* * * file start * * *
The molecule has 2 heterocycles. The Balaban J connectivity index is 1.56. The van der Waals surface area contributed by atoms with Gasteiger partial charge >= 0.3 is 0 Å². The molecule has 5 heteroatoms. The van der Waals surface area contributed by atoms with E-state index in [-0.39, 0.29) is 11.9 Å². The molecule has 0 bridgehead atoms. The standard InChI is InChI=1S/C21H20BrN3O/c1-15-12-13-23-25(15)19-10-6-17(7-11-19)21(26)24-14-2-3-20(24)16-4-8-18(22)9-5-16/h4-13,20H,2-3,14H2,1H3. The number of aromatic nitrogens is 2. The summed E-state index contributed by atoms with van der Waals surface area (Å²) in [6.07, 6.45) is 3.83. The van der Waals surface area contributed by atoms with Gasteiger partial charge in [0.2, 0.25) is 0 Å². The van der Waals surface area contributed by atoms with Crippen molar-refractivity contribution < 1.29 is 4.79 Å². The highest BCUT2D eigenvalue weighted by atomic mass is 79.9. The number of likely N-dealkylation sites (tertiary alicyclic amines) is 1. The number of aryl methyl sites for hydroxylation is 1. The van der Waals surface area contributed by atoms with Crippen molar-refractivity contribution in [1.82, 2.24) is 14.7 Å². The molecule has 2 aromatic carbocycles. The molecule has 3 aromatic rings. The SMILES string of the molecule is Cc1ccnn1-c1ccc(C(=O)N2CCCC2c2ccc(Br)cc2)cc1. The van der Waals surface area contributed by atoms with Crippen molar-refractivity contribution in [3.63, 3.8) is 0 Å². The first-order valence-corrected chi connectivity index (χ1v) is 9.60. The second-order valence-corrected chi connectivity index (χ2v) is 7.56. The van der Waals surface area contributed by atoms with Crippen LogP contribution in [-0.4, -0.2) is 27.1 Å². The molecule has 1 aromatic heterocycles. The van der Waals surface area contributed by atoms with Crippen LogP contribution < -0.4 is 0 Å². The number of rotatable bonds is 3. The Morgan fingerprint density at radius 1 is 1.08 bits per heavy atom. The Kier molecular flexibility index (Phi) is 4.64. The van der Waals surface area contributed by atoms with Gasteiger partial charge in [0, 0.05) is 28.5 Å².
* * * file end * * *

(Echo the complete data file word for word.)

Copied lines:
The molecule has 2 heterocycles. The Balaban J connectivity index is 1.56. The van der Waals surface area contributed by atoms with Gasteiger partial charge >= 0.3 is 0 Å². The molecule has 5 heteroatoms. The van der Waals surface area contributed by atoms with E-state index in [-0.39, 0.29) is 11.9 Å². The molecule has 0 bridgehead atoms. The standard InChI is InChI=1S/C21H20BrN3O/c1-15-12-13-23-25(15)19-10-6-17(7-11-19)21(26)24-14-2-3-20(24)16-4-8-18(22)9-5-16/h4-13,20H,2-3,14H2,1H3. The number of aromatic nitrogens is 2. The summed E-state index contributed by atoms with van der Waals surface area (Å²) in [6.07, 6.45) is 3.83. The van der Waals surface area contributed by atoms with Gasteiger partial charge in [0.2, 0.25) is 0 Å². The van der Waals surface area contributed by atoms with Crippen molar-refractivity contribution < 1.29 is 4.79 Å². The highest BCUT2D eigenvalue weighted by atomic mass is 79.9. The number of likely N-dealkylation sites (tertiary alicyclic amines) is 1. The number of aryl methyl sites for hydroxylation is 1. The van der Waals surface area contributed by atoms with Crippen molar-refractivity contribution in [1.82, 2.24) is 14.7 Å². The molecule has 2 aromatic carbocycles. The molecule has 3 aromatic rings. The SMILES string of the molecule is Cc1ccnn1-c1ccc(C(=O)N2CCCC2c2ccc(Br)cc2)cc1. The van der Waals surface area contributed by atoms with Crippen molar-refractivity contribution in [3.63, 3.8) is 0 Å². The first-order valence-corrected chi connectivity index (χ1v) is 9.60. The second-order valence-corrected chi connectivity index (χ2v) is 7.56. The van der Waals surface area contributed by atoms with Crippen LogP contribution in [-0.4, -0.2) is 27.1 Å². The molecule has 1 aromatic heterocycles. The van der Waals surface area contributed by atoms with Crippen LogP contribution < -0.4 is 0 Å². The number of rotatable bonds is 3. The Morgan fingerprint density at radius 1 is 1.08 bits per heavy atom. The Kier molecular flexibility index (Phi) is 4.64. The van der Waals surface area contributed by atoms with Gasteiger partial charge in [0, 0.05) is 28.5 Å².